Trainee solicitor stole over £100k from firm to fund gambling addiction

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By Thomas Connelly on

Jailed for two years

A trainee solicitor who stole over £100,000 from his firm to fund his gambling habit has been jailed for two years.

Tauseef Sadeeq, 31, worked for Bolton-based personal injury outfit Jacob Miller Solicitors when he began duping insurers into paying funds meant for clients into his own personal account.

Sadeeq, who initially joined the firm as a paralegal before going on to secure a training contract, obtained just over £100,473 across 20 fraudulent transactions between February 2020 and March 2021.

Firm bosses became suspicious and confronted Sadeeq who later confessed to what he had done, Manchester Evening News reports. He was taken to a branch of his local bank where he repaid just over £7,000. He was dismissed in March 2021.

Colin Buckle, prosecuting, described the fraud as “particularly unsophisticated”, adding: “He was always going to be caught”.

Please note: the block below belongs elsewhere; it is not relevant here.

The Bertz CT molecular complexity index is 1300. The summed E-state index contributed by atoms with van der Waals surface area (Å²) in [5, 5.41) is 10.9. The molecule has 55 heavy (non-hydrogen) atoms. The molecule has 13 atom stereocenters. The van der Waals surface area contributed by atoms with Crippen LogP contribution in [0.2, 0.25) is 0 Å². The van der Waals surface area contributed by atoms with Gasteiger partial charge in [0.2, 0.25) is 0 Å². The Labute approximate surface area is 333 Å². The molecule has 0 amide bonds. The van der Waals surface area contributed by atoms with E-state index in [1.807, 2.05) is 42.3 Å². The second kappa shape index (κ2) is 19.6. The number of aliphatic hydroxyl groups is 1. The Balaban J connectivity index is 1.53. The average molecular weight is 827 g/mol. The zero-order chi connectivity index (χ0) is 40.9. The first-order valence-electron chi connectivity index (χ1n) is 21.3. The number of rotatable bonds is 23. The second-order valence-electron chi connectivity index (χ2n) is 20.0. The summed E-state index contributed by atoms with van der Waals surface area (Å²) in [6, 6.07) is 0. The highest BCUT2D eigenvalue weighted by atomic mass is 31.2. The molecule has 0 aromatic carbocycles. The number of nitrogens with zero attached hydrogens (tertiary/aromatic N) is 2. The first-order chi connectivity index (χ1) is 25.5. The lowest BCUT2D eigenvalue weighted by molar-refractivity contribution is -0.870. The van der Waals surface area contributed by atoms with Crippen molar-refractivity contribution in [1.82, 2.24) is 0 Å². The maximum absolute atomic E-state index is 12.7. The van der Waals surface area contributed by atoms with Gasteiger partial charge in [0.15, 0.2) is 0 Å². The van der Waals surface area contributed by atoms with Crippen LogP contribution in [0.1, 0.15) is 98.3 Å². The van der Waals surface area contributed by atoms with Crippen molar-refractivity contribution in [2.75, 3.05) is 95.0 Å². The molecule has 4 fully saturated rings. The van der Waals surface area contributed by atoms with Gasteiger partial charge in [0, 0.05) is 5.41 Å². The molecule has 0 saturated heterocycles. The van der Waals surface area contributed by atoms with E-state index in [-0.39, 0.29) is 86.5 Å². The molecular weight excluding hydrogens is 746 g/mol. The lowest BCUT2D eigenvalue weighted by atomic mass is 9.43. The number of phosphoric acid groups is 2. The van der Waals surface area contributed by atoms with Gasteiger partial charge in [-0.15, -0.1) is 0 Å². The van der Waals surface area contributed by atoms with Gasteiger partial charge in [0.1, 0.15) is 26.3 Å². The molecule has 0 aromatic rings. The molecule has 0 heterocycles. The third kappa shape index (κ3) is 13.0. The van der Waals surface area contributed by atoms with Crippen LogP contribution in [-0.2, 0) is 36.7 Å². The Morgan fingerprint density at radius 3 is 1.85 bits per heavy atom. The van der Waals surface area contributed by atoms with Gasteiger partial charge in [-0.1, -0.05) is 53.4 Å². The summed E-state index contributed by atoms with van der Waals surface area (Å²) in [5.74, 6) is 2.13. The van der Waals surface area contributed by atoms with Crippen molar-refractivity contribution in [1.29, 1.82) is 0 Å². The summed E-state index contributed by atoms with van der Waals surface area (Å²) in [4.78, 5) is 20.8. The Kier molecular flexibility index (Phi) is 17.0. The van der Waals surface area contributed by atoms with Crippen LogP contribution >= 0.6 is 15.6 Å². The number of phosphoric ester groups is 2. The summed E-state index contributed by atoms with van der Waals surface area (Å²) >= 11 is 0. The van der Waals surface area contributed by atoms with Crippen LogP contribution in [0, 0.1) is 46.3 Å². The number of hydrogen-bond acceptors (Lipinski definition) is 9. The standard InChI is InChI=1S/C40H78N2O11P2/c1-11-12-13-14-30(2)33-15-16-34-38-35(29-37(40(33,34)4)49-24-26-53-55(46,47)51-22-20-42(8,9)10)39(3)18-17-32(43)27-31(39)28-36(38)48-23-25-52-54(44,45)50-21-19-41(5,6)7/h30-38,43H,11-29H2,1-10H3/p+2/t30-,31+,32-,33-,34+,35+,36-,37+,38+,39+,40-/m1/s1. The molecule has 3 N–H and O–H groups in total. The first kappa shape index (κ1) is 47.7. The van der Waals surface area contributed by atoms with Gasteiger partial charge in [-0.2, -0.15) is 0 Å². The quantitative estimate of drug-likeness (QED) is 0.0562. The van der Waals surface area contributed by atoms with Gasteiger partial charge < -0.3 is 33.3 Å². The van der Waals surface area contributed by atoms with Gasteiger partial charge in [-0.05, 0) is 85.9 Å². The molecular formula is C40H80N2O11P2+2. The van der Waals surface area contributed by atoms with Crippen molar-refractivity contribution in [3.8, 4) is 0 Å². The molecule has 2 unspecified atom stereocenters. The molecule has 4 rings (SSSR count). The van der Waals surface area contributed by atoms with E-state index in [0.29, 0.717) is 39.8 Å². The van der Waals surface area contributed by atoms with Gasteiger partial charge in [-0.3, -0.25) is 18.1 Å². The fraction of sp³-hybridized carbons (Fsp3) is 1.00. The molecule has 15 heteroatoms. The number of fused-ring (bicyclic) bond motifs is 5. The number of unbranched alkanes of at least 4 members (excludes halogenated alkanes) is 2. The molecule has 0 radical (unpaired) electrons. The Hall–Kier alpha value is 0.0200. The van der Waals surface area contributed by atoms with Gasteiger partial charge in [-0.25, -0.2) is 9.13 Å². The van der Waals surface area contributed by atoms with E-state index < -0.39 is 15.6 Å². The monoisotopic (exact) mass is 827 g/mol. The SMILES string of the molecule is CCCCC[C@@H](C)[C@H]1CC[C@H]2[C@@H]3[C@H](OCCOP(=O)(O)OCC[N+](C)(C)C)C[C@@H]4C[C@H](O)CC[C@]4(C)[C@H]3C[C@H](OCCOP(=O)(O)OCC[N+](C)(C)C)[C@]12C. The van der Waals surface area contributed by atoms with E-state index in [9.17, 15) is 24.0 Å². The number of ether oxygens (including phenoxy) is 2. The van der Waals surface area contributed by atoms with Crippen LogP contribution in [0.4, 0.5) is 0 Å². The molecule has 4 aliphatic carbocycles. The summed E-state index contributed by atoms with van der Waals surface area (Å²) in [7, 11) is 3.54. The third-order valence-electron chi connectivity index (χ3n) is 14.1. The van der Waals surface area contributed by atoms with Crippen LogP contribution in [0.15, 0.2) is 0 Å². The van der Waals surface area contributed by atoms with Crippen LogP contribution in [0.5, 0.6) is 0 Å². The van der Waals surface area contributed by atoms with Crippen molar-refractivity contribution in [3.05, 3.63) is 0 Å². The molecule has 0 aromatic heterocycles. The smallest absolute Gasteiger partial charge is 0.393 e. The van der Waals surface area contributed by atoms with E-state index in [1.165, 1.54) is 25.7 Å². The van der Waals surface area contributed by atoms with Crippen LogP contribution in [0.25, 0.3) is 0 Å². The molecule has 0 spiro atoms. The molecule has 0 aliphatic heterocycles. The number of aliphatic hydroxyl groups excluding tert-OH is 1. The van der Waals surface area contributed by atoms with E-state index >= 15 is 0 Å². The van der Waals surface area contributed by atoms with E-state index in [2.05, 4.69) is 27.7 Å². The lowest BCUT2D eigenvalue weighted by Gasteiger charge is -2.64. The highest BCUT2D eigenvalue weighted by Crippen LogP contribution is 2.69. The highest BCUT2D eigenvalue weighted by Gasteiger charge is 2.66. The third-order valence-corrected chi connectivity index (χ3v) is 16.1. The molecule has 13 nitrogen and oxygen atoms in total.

The trainee’s actions had a devastating financial impact on the firm, which had to make eight of its 24 staff redundant. This was in addition to what firm director Hasib Khan described as the “crippling losses” it had already suffered as a result of the pandemic.

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Buckle said: “Mr Khan notes how the case concerning the defendant has been widely reported and that the reputation of the firm has been damaged. A number of clients of the firm who became aware of the defendant’s actions removed their business and instructed new solicitors.”

“Mr Khan also notes that obtaining new business has been difficult due to the impact upon the reputation of both the firm and himself as a solicitor,” Buckle added.

Oliver Jarvis, defending, said the rookie solicitor was “deeply ashamed and deeply remorseful” and understands the damage he has caused the firm.

“He has thrown away his career and ripped his family apart,” Jarvis said. “He developed a gambling habit, built up debt and desperately tried to chase the money he had lost. With the help of his family he had finally stopped gambling.”

Judge Martin Walsh described the crimes as a “considerable and gross breach of trust,” before adding:

“This was a concerted fraud, calculated and unsophisticated, but pursued over a period of time. The consequences of the fraud were considerable. Not only was there a fiscal loss, but the firm also suffered reputational damage.”

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